In addition to changes in lifestyle, medications can also help improve the level of HDL in the body subsequently lowering the LDL levels. Therapeutics such as niacin in association with statins and cholestyramine increase the level of HDL. Statins block substances in the liver which makes cholesterol. They also reabsorb excess cholesterol in the artery walls. These drugs are often used in people who have a history of cardiovascular disease. In addition, fibrates such as fenofibrate and gemfibrozil enhance the HDL level.
C reactive Protein Test
C reactive protein is an acute phase reactant produced by the liver as an inflammatory response because of an infection. C reactive protein determination detects the presence of inflammation in the body. C-reactive protein values are very significant in determining the possibilities of long term diseases such as myocardial infarction, neoplastic proliferation and also some inflammatory diseases caused due to infection. C-reactive protein is also considered as the scavenger protein. It binds to many microorganisms in facilitating the process of cell mediated cytotoxicity and also phagocytosis.
C reactive protein test is advised to patients who undergo surgeries pertaining to both general and transplantation categories. It enables in determining the underlying causes of graft rejection. The general CRP determination is of less significance as the values obtained may not describe the underlying health conditions in a specific way. This diagnostic obligation pertaining to the exact values of CRP is eliminated with the introduction of highly sensitive C-reactive protein test (HsCRP).
Principle of the Hs-CRP test
Highly sensitive CRP test is ordered especially in the diagnosis of cardiovascular disease. Hs-CRP test is done using the enzyme linked immunosorbent assay (ELISA). The procedure involves the use of a unique monoclonal antibody which is targeted against a distinct antigenic determinant on the CRP. The CRP molecules in the test sample are sandwiched between the monoclonal antibody which forms the solid phase for immobilization in the test and the enzyme linked antibodies.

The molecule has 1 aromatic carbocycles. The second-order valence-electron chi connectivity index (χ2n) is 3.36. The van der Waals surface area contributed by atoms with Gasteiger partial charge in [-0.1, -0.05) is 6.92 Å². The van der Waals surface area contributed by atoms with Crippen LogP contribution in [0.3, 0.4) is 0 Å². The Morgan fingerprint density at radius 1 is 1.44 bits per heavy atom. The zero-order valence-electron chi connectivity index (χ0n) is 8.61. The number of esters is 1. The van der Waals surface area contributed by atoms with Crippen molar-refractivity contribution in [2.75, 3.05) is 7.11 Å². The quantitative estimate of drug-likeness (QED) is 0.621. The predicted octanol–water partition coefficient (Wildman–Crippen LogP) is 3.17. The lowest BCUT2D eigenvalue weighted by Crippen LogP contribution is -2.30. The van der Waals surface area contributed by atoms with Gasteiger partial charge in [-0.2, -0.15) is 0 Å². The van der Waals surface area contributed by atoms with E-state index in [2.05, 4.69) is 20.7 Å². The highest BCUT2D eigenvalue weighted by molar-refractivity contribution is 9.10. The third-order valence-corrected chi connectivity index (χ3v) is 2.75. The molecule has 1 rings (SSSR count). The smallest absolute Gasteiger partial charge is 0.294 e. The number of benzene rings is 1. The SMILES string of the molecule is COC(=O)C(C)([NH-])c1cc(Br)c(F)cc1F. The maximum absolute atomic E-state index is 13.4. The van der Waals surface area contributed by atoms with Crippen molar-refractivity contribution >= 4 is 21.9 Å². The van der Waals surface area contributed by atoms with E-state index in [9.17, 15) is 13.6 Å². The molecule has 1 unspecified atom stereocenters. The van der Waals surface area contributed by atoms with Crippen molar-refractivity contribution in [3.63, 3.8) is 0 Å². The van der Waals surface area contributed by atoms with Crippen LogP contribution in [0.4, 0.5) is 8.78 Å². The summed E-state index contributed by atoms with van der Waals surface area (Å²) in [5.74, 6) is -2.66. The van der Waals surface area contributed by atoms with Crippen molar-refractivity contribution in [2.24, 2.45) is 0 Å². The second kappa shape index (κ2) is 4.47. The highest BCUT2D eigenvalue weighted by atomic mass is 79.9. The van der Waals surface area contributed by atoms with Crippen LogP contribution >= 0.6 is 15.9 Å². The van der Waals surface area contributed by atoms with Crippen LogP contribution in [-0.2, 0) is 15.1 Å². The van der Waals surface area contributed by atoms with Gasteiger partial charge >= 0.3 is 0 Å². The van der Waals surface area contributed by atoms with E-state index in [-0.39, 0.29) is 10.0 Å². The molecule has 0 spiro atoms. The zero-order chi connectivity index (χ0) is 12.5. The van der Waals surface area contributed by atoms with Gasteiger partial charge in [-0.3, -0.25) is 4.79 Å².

Physiology and clinical manifestations
The CRP levels in the body significantly increase after 24 to 48 hours as a response to indicate the onset of tissue damage. These values may remain constant for a longer duration before they reach the normal values. The American Heart Association and the Center for Disease Control have determined the risk groups based on the CRP values. Patients with CRP value less than 1mg/L fall under the low risk groups and values ranging from 1 to 3 mg/L indicate the patients fall under average and high risk groups for cardio vascular disease.
The values of high sensitivity C reactive protein test are part of cardiovascular disease diagnosis. These values are further correlated with other important parameters such as cholesterol levels and glucose levels. Careful analysis is required to understand the history of the patient before the test. This analysis includes a previous history of smoking, infectious disease, alcoholism etc. The hsCRP level values vary if the patient has previously taken non steroidal anti inflammatory drugs. High sensitivity CRP ratios have exceptions in clinical conditions such as arthritis because of the high inflammatory response seen in these conditions. The values are not taken into consideration under these conditions. Coronary artery disease related conditions are predicted in healthy individuals through the hsCRP test.
This Hs CRP test serves as an effective marker in identifying the risk for coronary artery related stroke or heart attack in a healthy individual. The hs-CRP test is also used in the detection of colon cancer and complications related to diabetes and obesity. The hs-CRP test is increasingly becoming an effective test in the pharmacological management of patients by the clinicians as it gives details for the precise use of statins and anti thrombotic medications. Research pertaining to the comparative ratio drawn between patients having high CRP values and low LDL (low density lipoproteins) values prove that these patients are at greater risk of developing cardiovascular disease. These studies conclude that the hs-CRP test is a significant marker in prediction of asymptomatic cardiovascular disease among healthy individuals. The hs-CRP test is also effective in the determination of HNF1A mutations which act as the precursor for the maturity onset diabetes of the young (MODY). This helps in the screening of unidentified diabetes.
Bibliography / Reference
Collection of Pages - Last revised Date: March 23, 2019